As the pool patrons rejoined their splashtastic activities, I began training up and down the only lane in the pool.  That’s right, just one lane.  To be fair, they didn’t need more than one lane, as there was only one other person in the pool swimming.  And she was doing breastroke whilst at the same time keeping her hair dry (which is fine, it just places a bit too much pressure on the neck in my experience – but kudos to her as she was initially the only person in the pool actually swimming).

When I stopped at the end of a couple of lengths to gasp for breath (we all know how bad my swimming is), I noticed I was the only person in the pool wearing goggles.  Jeepers.

I also noticed that after only 50m of freestyle in the Brittas Empire-like pool, people had gathered in the cafe and WERE WATCHING ME SWIM.  Like some aquatic alien, I front-crawled the life out of that pool, bolstered by the cheering crowds (they weren’t cheering. They were eating donuts, but checking me out as if I were an Olympian all the same).

It was a dream come true, and I felt like the Goddess of Swimming (Amphitrite? Stephanie Rice?).

Until the life guard took the lane divider away after I had swum only 800m and told me that “lane swimming is over for the day”.

But nevertheless, it was ten minutes of swimming prowess that will never be repeated.  For back here in Swimgodland, I am but a mere plankter amidst a sea of dolphins.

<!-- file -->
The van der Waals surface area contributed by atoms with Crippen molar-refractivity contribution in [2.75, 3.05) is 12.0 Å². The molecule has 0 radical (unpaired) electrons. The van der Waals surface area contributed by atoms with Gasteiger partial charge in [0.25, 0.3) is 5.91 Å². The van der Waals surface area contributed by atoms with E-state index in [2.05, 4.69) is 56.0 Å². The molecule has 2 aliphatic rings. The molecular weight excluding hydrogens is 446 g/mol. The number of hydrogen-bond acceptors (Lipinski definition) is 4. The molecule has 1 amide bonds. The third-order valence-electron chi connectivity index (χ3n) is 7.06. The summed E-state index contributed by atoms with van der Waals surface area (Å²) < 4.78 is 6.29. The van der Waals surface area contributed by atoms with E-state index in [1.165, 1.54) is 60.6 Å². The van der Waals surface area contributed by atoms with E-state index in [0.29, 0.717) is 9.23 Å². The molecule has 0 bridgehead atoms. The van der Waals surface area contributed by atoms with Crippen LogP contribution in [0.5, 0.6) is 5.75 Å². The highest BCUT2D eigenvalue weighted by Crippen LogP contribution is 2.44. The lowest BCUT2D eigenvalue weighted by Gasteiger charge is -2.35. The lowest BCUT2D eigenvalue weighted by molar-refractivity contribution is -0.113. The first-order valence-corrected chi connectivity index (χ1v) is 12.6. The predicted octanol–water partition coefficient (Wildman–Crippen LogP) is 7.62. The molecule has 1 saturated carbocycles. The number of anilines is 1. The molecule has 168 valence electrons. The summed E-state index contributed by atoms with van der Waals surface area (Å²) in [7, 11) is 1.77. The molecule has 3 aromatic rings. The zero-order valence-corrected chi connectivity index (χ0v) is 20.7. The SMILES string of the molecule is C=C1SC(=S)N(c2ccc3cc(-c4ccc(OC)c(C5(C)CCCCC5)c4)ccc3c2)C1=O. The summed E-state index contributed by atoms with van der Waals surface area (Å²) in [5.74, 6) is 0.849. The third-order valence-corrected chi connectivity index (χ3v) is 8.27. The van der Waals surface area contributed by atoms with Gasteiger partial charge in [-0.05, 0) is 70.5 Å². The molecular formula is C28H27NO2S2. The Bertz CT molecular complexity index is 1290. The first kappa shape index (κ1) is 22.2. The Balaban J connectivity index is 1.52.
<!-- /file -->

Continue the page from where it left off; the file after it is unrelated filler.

So I guess that brings the score to England 1-1 Australia. (What can I say, they got the pools, they got the pools).

And that is how my swimming continued.  I did manage to try out the new world-class 50m pool that has been built in my home town, but every time I went it was divided in half into 2 x 25m pools.  But it was 2m deep, so it was much more agreeable than a shallow 25m pool.

I also took part in a ruthless spin class (those instructors are maniacs – she might as well have had a whip and a pitchfork, the crazy spinning demon) and did a lot of bike training in the gym.  Which was boring but at least it wasn’t raining inside.  (To get through the indoor-training-monotony, I tried to remind myself of a section in Chrissie Wellington’s book where she discusses the training room in the basement that was almost like a dungeon, with only a treadmill and no windows, where you could touch every one of the four walls whilst you were on the treadmill, and it was used as the ultimate in mental training – I guess you have to read it as she tells it much better than me.  But seriously, that was my primary motivation on those hour-long rides in the gym).

So in all honesty, I haven’t neglected my training too badly.  I suspect the biggest dint in my fitness will come from the other training that Watlington provided me; I now know for sure I can drink five pints of beer and half a bottle of white wine.  In one day.  I can also drink far more than a bottle of red wine in an evening, if I drink straight through ’til dawn.  White wine, red wine, beer, cider, a cheeky whiskey with my Grandad – you name it, I drank it in Watlington.

But what I lost in fitness, I can honestly say I gained in friends.  It would seem it takes only a few days of solid, consistent appearances at the local pub before you have all of a sudden become a local yourself.  And amidst the saddest of circumstances, I found  a haven that will await me each time I return.

England 2 – 1 Australia…

Tagged , , , , , , , , , , , ,
%d bloggers like this: